Illustration by Tridib Das
Pop-up notifications are like internet gnats. Software updates, loud banner ads, unwanted thumbnail videos set to autoplay—they crowd your field of vision, you swat them away, and they eventually, inevitably, return. A pervasive nuisance, pop-ups have engendered a Pavlovian response in most web users, who reflexively click out of them without reading the accompanying text.
The trouble, which you surely saw coming, occurs when a notification isn’t just nagging or selling something, but informing users of their online privacy rights. That’s the job of cookie consent prompts, which blanket the web in the form of small footer bands or toolbars. These unassuming graphics typically come with a line or two of text, explaining that the website in question collects cookies—small pieces of data about a user’s browsing behavior—and why. The “why” varies. Most websites gather basic traffic analytics; plenty of others sell that data to third-party companies. Regardless, if you’re online, you see these notifications constantly. And you likely grant them consent, because that’s what those who surf the web are now primed to do.
Sage Cheng takes issue with the way cookie bars get designed. As a UX lead at the digital rights advocacy group Access Now, Cheng studies how design decisions enable people to make informed choices about their personal data—or not. “Any design choice—an opt-in box or a toggle to turn on and off a feature—will potentially impact millions of people’s data,” she says, pointing out that when designers make those choices, they do so based on information passed through a grapevine of stakeholders. Policymakers dictate needs to lawyers and companies, who then turn to developers, who work with designers to determine how these tools appear to users. If that sounds like any other design process, consider the business model driving it: “Companies are driven by a data-oriented business model, and they monetize personal data,” Cheng says. “They also tend to over-collect data with insufficient systems to protect it.”
Cookie consent notifications began to decorate the web in large numbers in 2018, after the European Union passed the General Data Protection Regulation (GDPR) to create more transparency around how companies collect user data, enacting new rules for companies with readership or business in the EU. Companies collect data in several ways, from location tracking to shared IP addresses to linked social media profiles. Cookie notifications are simply the most visible instance of being made aware that it’s happening. While cookies and cookie consent prompts existed prior to 2018, the GDPR nudged this particular UI component into the spotlight, making it even more visible.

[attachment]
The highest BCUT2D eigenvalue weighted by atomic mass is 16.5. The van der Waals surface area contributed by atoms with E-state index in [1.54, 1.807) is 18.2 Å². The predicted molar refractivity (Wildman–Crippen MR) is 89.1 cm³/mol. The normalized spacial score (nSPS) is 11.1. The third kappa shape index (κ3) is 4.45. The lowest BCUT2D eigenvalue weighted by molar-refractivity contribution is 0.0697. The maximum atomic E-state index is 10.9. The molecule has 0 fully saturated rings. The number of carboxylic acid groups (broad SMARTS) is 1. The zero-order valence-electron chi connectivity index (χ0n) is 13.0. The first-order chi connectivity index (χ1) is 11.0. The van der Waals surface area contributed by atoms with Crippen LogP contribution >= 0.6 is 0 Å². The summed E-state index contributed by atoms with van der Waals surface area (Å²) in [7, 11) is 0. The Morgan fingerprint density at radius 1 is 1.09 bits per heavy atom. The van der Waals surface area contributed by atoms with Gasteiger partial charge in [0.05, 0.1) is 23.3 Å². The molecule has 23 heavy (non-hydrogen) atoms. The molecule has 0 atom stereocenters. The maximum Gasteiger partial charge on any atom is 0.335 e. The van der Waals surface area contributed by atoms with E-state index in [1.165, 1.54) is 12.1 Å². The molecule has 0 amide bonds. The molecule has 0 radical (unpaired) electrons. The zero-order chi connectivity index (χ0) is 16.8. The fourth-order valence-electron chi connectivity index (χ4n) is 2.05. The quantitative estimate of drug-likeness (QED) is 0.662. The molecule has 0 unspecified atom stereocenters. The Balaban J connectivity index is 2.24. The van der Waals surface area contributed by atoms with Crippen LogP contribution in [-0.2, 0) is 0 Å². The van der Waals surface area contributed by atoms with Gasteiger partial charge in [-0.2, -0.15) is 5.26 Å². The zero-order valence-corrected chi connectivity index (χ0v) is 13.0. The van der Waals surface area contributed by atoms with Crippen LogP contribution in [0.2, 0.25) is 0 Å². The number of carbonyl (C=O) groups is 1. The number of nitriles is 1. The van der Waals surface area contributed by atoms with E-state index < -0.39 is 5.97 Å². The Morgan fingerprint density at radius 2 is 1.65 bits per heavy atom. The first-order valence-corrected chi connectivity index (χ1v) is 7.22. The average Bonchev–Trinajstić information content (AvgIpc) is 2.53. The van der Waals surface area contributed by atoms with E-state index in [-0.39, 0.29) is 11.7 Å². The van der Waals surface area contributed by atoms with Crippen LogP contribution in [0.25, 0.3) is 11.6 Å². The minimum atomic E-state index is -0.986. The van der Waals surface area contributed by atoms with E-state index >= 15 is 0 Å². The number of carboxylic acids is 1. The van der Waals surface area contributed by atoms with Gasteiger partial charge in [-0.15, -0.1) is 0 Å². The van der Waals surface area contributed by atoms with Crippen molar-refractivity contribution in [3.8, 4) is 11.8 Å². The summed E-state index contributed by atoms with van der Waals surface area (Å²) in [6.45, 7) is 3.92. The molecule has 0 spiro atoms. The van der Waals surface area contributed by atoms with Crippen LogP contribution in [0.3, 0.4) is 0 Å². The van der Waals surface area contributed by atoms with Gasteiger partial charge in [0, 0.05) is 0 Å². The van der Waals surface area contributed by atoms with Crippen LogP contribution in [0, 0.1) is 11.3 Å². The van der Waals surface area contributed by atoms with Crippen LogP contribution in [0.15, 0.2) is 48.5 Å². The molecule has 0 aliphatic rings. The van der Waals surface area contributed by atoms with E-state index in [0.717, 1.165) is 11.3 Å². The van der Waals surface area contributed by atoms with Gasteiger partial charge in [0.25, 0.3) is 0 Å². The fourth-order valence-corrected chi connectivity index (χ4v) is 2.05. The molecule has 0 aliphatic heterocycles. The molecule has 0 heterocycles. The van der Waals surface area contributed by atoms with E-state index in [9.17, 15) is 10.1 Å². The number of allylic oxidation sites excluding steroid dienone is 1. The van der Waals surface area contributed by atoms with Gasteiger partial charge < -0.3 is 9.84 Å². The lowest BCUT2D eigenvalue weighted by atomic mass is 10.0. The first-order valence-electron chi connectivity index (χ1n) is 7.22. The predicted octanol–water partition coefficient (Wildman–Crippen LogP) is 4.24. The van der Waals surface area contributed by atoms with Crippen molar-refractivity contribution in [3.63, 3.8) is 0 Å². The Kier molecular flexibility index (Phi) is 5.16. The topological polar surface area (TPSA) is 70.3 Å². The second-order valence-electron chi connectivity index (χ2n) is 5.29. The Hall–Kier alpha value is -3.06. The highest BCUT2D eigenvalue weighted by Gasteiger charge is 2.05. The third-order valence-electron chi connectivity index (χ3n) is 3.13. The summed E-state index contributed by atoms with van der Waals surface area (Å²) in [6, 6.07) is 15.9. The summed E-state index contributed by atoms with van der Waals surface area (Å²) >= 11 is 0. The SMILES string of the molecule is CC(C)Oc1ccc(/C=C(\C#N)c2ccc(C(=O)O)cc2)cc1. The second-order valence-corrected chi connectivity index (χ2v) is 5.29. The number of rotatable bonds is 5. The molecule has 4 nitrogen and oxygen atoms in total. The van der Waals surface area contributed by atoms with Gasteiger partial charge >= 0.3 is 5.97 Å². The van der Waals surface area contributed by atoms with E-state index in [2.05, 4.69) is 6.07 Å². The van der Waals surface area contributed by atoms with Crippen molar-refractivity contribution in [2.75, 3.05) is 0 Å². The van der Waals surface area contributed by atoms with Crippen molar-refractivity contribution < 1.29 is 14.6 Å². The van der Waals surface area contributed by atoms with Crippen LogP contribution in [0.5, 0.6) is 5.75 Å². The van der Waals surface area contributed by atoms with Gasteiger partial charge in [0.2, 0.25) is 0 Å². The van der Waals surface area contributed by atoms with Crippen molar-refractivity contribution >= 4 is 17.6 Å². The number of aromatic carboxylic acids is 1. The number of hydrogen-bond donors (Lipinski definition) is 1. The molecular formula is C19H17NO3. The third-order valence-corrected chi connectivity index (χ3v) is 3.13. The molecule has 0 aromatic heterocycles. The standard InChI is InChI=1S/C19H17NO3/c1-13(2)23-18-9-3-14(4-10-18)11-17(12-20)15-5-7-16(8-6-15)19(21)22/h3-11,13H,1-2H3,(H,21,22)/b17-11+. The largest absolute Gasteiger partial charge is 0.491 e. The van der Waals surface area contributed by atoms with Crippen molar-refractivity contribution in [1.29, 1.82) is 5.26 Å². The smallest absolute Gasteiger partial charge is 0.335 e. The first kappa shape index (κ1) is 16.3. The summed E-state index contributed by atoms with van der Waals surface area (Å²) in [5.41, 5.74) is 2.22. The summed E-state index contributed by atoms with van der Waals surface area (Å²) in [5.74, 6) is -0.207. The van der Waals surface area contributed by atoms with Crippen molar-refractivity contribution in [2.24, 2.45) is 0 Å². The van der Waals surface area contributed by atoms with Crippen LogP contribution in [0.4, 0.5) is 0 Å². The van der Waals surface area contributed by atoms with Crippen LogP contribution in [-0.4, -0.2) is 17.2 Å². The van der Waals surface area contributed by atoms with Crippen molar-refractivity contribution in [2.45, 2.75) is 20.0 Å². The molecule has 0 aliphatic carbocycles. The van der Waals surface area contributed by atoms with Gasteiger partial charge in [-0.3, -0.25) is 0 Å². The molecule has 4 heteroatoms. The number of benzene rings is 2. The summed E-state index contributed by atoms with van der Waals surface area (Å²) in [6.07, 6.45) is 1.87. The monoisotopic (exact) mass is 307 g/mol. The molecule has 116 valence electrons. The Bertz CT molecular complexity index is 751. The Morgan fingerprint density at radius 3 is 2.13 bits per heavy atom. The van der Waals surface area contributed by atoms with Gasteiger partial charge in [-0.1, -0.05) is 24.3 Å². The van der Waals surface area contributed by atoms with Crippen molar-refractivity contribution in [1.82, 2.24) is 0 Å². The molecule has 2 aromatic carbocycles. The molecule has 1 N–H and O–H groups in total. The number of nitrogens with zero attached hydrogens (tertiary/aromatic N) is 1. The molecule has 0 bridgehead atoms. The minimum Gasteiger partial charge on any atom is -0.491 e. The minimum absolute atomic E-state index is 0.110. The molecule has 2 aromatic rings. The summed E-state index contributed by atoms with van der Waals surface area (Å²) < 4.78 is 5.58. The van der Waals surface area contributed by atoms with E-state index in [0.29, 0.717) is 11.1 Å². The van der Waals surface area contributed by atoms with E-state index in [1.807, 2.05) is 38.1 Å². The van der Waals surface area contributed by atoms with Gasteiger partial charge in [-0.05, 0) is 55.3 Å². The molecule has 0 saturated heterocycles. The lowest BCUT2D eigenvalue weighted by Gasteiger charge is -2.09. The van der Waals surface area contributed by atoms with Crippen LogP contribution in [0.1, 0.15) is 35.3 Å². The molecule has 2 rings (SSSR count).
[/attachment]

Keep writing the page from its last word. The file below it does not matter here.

And yet, there are exceptions. Some industries, like online banking, know that users need to access their services at any cost. Other industries can’t afford that luxury. “For the media, it’s very important to hold it and gain trust with users,” Cheng says, pointing to The Guardian’s cookie consent prompt, which fills the bottom third of a browser window, says “Your privacy” in bold letters, and guides users to a policy where they can manage consent. WIRED UK offers a similarly thorough cookie consent prompt.
As a consequence of giving users that choice, Levinson says that around one-fourth of all readers opt out of cookies, making it impossible for Places to track them in its Google Analytics traffic reports. Levinson adds that it’s a small price to pay for what they view as an ethical consent policy. “It’s part of the ecosystemic nature of the internet,” she says. “If we apply for funding from a foundation and they want to know our readership, we can say that because of a larger public interest in privacy, we can’t track all readers. That’s part of the larger cultural understanding that has got to be factored into a grantmaker deciding whether to support you.”
The rest of the internet might need some time to catch up. Earlier this year, Cornell University released a study on the GDPR, in which it found that only 11 percent of websites in the UK comply with the minimum requirements of the law. That’s not to say only 11 percent display cookie consent bars; it means not enough of them allow for what the GDPR calls “freely given, unambiguous” consent. It’s not for lack of resources: Groups like Simply Secure and MIT’s Let’s Talk Privacy all offer guidance on ethically translating policy into UI design.
“This is a space that’s still being explored,” says Okuda. Should cookie consent bars come with encoded actions or symbols? If everyone agrees to universal components, then what happens when a website deviates? That’s the discourse, Okuda says, among human-computer interactions specialists. For now, though, those questions remain speculative. “We’re not yet at the right place of public understanding around this issue.”